Proposal would ensure that on-farm bioenergy activities qualify for CAUV and are exempt from zoning regulation.
A legislative proposal in the Ohio House of Representatives would include on-farm bioenergy production activities in two key provisions of Ohio law: qualification for differential tax assessment under the Current Agricultural Use Valuation program and exemption from local zoning authority. Representatives Pryor and Domenick introduced House Bill 485 in mid-April with assistance from the Ohio Department of Agriculture. The bill was referred to the House Agriculture and Natural Resources Committee, but no other action on the bill has taken place.
The proposal addresses "biodiesel production, biomass energy production, electric or heat energy production and biologically derived methane gas production" where at least 50% of the starting material or feedstocks are from the same tract, lot or parcel on which the energy production takes place. This 50% requirement targets on-farm energy production, where a farm is producing and processing the energy inputs, as long as no more than 50% of the supplementary inputs derive from other properties.
The bioenergy production activities that meet the 50% rule would be included in the CAUV' program's definition of "land devoted exclusively to agricultural use" in ORC 5713.30, thus guaranteeing eligibility for the CAUV property tax rate. The bioenergy production activities would also become part of the definition of "agriculture" for purposes of county and township zoning, ORC 303.01 and ORC 519.01. Because counties and townships have limited zoning authority over "agriculture," the proposal would ensure that a county or township could not use zoning authority to prohibit the qualifying bioenergy production activities.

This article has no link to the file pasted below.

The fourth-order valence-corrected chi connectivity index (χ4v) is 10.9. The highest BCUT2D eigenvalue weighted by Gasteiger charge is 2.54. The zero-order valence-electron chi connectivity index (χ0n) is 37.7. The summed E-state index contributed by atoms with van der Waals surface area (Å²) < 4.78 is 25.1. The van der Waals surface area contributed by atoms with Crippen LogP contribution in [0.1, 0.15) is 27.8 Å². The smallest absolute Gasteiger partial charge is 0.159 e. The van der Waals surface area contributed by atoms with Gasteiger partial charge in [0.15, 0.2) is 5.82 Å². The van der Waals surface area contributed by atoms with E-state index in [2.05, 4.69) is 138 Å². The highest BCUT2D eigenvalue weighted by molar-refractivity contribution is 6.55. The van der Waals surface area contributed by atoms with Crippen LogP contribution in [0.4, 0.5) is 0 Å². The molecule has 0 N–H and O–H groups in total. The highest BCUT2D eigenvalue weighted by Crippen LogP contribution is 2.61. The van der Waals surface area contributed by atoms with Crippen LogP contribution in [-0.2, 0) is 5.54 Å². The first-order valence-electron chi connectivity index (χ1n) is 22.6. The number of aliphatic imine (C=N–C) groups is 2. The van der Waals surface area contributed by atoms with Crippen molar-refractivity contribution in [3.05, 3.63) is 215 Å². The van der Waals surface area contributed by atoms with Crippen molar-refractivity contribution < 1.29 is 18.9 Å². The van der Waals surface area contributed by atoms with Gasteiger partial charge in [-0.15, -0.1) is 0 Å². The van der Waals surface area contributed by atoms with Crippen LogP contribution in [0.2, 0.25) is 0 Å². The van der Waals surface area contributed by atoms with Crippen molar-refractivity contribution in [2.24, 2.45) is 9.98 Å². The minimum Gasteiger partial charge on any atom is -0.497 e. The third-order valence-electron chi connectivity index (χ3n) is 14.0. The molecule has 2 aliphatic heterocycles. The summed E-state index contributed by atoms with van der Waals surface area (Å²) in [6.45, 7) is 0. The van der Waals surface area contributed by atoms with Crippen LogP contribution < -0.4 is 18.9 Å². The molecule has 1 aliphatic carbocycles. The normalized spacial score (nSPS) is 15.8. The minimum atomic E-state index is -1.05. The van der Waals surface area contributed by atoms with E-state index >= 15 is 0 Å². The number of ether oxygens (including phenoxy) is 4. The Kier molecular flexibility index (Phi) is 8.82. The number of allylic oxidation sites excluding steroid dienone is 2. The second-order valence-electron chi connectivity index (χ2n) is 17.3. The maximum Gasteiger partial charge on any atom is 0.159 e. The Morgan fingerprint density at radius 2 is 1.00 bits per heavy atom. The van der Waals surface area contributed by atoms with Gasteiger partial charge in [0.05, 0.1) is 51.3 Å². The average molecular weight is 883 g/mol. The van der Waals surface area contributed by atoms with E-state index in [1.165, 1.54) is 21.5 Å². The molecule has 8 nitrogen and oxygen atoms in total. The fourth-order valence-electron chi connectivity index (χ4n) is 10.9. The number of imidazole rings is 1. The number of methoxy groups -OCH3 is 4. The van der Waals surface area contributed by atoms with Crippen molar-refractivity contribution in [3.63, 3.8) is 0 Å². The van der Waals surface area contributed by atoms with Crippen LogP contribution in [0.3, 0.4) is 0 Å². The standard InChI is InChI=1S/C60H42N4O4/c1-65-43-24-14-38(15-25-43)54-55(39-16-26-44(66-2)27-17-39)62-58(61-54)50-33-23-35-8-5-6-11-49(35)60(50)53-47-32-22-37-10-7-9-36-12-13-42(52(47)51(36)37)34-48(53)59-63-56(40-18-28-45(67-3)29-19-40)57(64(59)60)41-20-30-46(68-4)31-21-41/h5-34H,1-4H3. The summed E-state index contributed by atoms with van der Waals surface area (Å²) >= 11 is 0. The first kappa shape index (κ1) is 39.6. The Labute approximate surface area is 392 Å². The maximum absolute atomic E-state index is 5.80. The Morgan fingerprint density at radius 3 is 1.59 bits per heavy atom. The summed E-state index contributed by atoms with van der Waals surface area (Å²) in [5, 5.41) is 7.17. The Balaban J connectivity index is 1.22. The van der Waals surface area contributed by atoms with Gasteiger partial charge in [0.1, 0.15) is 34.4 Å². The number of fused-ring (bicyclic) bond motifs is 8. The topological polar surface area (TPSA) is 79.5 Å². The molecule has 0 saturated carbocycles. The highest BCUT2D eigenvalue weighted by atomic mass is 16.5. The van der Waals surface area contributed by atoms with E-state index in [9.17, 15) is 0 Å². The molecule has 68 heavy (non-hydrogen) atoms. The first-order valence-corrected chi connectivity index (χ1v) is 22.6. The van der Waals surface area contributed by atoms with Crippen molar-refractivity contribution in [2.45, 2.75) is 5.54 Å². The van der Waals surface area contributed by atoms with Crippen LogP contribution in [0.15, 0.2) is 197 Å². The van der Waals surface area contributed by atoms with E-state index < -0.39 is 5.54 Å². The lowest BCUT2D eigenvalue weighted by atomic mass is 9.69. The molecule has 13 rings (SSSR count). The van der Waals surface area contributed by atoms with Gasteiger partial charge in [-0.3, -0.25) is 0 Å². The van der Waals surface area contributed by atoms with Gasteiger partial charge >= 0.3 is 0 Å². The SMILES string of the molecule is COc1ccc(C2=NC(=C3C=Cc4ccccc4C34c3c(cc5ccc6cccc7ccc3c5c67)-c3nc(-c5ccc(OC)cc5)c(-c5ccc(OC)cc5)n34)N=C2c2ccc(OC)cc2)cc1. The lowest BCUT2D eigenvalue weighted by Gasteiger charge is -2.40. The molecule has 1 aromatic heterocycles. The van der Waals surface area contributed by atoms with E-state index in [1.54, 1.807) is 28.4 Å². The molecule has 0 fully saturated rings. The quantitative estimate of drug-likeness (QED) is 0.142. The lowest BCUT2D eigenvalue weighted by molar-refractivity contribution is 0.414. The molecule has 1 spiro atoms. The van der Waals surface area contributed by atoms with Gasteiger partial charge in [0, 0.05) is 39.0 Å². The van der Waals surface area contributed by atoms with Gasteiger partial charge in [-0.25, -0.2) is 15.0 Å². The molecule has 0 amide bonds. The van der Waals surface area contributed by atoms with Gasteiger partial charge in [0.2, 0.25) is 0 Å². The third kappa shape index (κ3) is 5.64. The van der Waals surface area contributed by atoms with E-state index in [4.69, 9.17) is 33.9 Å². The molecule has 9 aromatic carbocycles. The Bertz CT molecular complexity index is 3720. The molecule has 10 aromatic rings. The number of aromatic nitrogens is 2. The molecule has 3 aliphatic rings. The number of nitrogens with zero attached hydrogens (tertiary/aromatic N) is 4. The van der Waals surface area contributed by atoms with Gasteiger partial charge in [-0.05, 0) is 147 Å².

H.B. 485 is available online, here.
Thanks go to my colleague Robert Moore for submitting our first guest blog and sharing the following expertise on the issue of vomitoxin detection in corn.
by Robert Moore, Attorney, Wright Law Company, LPA
Ohio and other areas of the Corn Belt have seen unusually high levels of vomitoxin in corn. Vomitoxin is a mycotoxin that can cause livestock to reduce feed intake and reduce weight gain. Some elevators and ethanol plants have been rejecting corn that has tested too high for vomitoxin. What legal standing do producers with rejected corn have?
Producers with a Contract
Producers who have a contract with a buyer must look to the contract to determine their rights. All provisions, including any small print on the back of the contract, must be read entirely before assessing legal rights. The language of the contract is what matters; any verbal agreements made outside the contract have very little effect in enforcing legal rights. Even if the producer and buyer agree to certain terms, if the terms do not find their way onto the contract then the parties are probably not bound by the terms.
In regards to Vomitoxin, the key terms are those describing the quality of the corn required to be delivered. Grain contracts will include at least the bare minimum “No.2 Yellow Corn” requirement. No. 2 Yellow corn is a grade established by the USDA and may have up to 5% damaged kernels. The USDA defines damaged kernels as “kernels and pieces of corn kernels that are badly ground-damaged, badly weather-damaged, diseased, frost-damaged, germ-damaged, heat-damaged, insectbored, mold-damaged, sprout-damaged, or otherwise materially damaged.” Therefore, if the only grade standard in the contract is No. 2 Yellow Corn, a producer’s corn should not be rejected or discounted solely for Vomitoxin unless more than 5% of the kernels are diseased. However, corn could likely be rejected if 3% of the kernels were diseased with Vomitoxin and another 3% were damaged in another manner. The 5% threshold is the accumulation of all damaged kernels and not just a single type of damage.